Track two, “Somersault”, instantly kicks into a rhythmic swing that has some subtle afro elements and speaks directly to your body, making you want to move to the syncopation. The song, like many others, alludes strongly to this metaphor of a ladder, as before, constantly reaching upward, asking a question to which there is no definite response. I am particularly fond of the harmonic minor aesthetic we hear periodically in this song as this scale has a venerable yet shadowy quality that is so effective and moving. If “Somersault” felt to have a slight afro-tinge, track three, “Afro Bogart” (fantastic title), leans heavily into that quality and is all the better for it. This might be one of my favourite guitar parts and it is always reaffirming to hear bands who come from Africa musically speak to their roots and not always to the dominating EU/US-centric markets. This track is abound with crushed synths and electronic textures that layer into the sound beautifully.
Track four “Glassy Glassy” is a short filler track that I would normally not comment on, however, I want to give a shout out to the title as it references South African childhood games akin to Ouji boards and Candyman style urban legends which I would be remiss not to mention at all. The track itself is minimal and mostly features ambient soundscapes and drones that most likely imitate the demonic roots of this disturbing yet well known local game/urban legend.
“Hireath” is a track much similar in style to “The Ladder”, however, it lives up to its name as it is dripping with the emotions of nostalgia and homesickness, as the title would suggest. The heaviest and most meaty track has to be “Jugga”, which pops off with a chunky downtuned Tool-esque riff that gets the metal juices flowing in my veins. “Make The Call” might include the most interesting stylistic addition, which is that of a short reggae section heard early on in the song, but also features one of the coolest guitar solos of which the highlight is a muted, tremolo passage that descends chromatically. It gets me every time. The synth work that comes directly after this section also might be one of my favourite synth parts heard on the record. This section is so full of favourite parts that it also might be a contender for one of the best tracks on the release, but at the very least, one of the most interesting. The final mention goes to “Triptych”, which once again returns to what sounds like harmonic minor but could also be a more unconventional scale. Either way, the harmonic soundscape of this song is unique and engaging and is the perfect closer.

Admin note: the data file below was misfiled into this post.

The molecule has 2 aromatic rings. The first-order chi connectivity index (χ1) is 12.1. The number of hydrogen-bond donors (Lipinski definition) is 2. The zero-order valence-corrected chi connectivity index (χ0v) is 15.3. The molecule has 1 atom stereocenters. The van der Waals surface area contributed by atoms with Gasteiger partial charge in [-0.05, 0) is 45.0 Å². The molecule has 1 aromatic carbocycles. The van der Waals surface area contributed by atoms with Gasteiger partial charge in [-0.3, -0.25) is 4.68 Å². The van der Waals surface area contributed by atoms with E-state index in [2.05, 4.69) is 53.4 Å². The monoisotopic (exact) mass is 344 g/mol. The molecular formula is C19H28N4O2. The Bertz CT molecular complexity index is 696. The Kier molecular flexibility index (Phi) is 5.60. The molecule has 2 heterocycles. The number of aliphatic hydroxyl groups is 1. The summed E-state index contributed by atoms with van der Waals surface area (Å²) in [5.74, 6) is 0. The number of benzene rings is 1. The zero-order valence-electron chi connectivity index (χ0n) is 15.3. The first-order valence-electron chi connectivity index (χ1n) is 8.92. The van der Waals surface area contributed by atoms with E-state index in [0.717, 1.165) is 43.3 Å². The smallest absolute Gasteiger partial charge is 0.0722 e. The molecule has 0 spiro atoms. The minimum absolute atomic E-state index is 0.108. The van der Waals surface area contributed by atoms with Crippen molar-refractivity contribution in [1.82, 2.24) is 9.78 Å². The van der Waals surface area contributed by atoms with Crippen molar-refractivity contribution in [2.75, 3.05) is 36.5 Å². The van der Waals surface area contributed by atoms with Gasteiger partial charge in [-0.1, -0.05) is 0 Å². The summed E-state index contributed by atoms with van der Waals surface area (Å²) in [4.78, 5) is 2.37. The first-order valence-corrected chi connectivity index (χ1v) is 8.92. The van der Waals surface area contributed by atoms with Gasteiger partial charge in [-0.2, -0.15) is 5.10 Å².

I am finding it difficult to criticise much on any front as this release ticks almost all of the boxes for me, but at a push, I would say that one or two of the tracks tend towards feeling a bit samey, which to most would not really be a criticism. Although I did enjoy the addition of a reggae section, it does feel slightly out of place and I think it has to do with the guitar tone here which is my least favourite of the album. This is only notable because of how great the guitar tones are throughout. Some of the rhythmic motifs, particularly the ‘climbing’ quality, can tire after many listens but it is a foundational element of the musical themes and therefore is not really so much a criticism but as an observation.
With the mandatory criticism section out the way, I have to say this is a fantastic listen and a must listen to anyone even vaguely interested in progressive or psychedelic music. I see this album as a voice, calling out from the unknown, reaching towards the sky, and asking the simple questions: How? What? and Why?
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You can grab a digital copy of The Ladder over on the albinobeach Bandcamp page or go listen to it on Spotify. I currently can’t seem to find any merch available so go follow their Facebook page to keep up to date with any future physical releases.